My Little Dream Box

My friend The Girl in the Glasses posted a Motivational Monday post yesterday (Dear, Future Me) that I thought was SO clever. You can and SHOULD pop over to read her post, but in it she highlights a website called My Little Dream Box. The site is a place you can write your future self a letter and it will hold the letter for exactly 365 days then deliver it to your email inbox. How clever!

We’re watching over your dreams – to give you the desire to make them come true, send yourself an email that you will receive in the future. In 365 days precisely, and not a day more, a message will be waiting for you in your inbox, to help you confront your personal challenges.
Follow your dreams.

Personally, I’ll be writing myself a few letters this year, I think. The one I just wrote pointed out things that I want to try to do over the next year, and asked my future self if I have achieved them. I also wrote a couple of things that are current milestones for the kids so that I can look back and remember what they were up to. Kids grow so fast, it’s easy to forget things. So this has prompted an interesting set of thoughts in my head. What’s important to you right now? What do you want to achieve in the next year? Where do you want to be in your life? What do you want to make happen? I, as always, would love to hear about it, but if you don’t want to tell me, maybe a letter to yourself would be just thing for you!




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Sobriety. If you don’t have a drug or alcohol problem, it probably doesn’t seem like that difficult of a thing. At the same time, it probably isn’t a problem for you to walk into a bar and have a drink, or two, and stop. Addicts don’t have that ability. While I’m not addicted to alcohol or drugs, I can say that I’m addicted to caffeine and I struggle with a sugar addiction as well. Seems lame in comparison, doesn’t it? I suppose the closest I can some to comparing would be to deprive myself of caffeine for a couple days and see how sick and irritable I feel. Eventually those feelings will dissipate though. Eventually I’ll get used to not having caffeine in my system and I won’t crave it anymore. For an addict, that never happens.

My husband is an addict. On March 18th he celebrates 5 years of sobriety. I am so proud of him. I know I will never understand the struggle he endures daily. I do my best to support him in his sobriety, even though I still drink on occasion and have been drunk around him. I try to never put him in a position that makes him uncomfortable. I make sure that I ask him frequently if we are in a situation where his comfort is questionable and I never judge him or get offended if he wants to leave or needs to remove himself.  I always ask him to be honest with me because I care more about him than drinking or keeping him in a situation where he feels the urge to drink.

Since his 5 year “un-belly-button birthday” is coming up, his sobriety and addiction have both been topics that we have been discussing a lot. As someone who is not an addict, I realize that I have no clue what being an addict is like. So I said to him, “I’m writing a post about sobriety. Anything you have to say about it that is important or profound?” Always one to deliver exactly what I’m looking for, this is what he said to me about it:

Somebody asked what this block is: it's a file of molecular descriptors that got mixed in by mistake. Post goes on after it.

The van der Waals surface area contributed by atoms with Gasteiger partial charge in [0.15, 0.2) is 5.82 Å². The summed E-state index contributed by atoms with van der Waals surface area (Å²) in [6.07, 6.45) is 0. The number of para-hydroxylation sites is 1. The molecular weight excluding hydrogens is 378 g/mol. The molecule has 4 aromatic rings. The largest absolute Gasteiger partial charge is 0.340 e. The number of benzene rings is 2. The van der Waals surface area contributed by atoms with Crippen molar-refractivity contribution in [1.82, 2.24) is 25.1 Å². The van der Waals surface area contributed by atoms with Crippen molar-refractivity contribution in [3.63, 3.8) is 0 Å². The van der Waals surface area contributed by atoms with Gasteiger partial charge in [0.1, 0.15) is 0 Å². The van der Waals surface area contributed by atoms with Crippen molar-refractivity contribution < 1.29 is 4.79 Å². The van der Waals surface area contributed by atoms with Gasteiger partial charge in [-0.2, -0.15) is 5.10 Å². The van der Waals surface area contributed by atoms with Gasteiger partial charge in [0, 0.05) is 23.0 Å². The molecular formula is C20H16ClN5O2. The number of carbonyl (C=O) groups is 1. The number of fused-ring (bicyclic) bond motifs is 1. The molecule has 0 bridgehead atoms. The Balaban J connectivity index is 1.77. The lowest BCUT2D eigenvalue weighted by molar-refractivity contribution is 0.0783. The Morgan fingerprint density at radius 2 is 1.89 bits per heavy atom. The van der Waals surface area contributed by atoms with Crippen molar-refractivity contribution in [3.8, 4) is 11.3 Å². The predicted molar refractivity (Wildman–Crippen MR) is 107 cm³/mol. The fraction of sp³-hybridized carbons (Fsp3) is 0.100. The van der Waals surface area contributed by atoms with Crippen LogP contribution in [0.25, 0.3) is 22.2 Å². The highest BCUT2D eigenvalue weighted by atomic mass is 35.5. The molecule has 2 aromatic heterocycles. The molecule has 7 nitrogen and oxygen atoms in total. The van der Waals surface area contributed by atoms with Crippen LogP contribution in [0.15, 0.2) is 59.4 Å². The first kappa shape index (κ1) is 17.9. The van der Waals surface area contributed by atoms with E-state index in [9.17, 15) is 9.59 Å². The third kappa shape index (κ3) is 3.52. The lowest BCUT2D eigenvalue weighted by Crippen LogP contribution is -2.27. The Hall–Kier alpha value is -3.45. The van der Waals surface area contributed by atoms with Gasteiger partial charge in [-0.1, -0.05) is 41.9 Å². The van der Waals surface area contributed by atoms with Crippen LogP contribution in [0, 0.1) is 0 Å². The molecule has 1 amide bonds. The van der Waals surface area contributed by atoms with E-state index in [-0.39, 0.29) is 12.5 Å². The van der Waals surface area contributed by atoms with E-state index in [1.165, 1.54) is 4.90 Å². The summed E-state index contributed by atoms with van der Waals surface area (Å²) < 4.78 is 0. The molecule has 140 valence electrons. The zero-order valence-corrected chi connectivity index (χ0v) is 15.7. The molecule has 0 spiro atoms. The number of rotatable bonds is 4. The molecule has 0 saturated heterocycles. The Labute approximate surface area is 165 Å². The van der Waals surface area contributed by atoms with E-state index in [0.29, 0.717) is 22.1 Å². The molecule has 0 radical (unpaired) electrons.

Addiction is a beast you are never free of and are only granted a 24 hour reprieve. At times that consists of only trying to focus on being sober today or this hour or, in rough times, minute by minute, but with trust in a higher power and an understanding of one’s own emotional states you can chain together a series of days. I live my life knowing that I may be drunk tomorrow, but as long as I try to make the next right choice and focus on my actions I only have to worry about staying sober today. In that, I find serenity from my demons.

I am completely awestruck by this man on a daily basis. 5 years is a long time to live day by day. 1,826 days of sobriety. I’m blessed to be a part of them.

Do you know and love an addict? I am not a part of Alanon or any groups like that, though I’ve considered it. What helps you get through your life as part of your addict’s support group? I’d love to hear your stories!



Can you overuse the word Shenanigans? I think not. I’m sure going to give it a go though.

I love the word. To me, it conveys a sense of lighthearted mischief. And every time I use or hear the word it makes me think of the movie Super Troopers.

Captain O’Hagan: I swear to God I’ll pistol whip the next guy who says “Shenanigans.”

Mac: Hey Farva, what’s the name of that restaurant you like with all the goofy shit on the walls and the mozzarella sticks?

Farva: You mean Shenanigans?


It’s the kind of mischief the husbands get into. Frequently. Also the reason I chose to use it in my tagline. Shenanigans are a huge part of my life. “The Owl, The Fox, and I,” well that’s me. Different parts of my personality. I’ll get into what each of them mean to me in a later post, but at least you know that I didn’t pick some random characters.

“Our shenanigans are cheeky and fun.”

It’s the perfect summation to my life.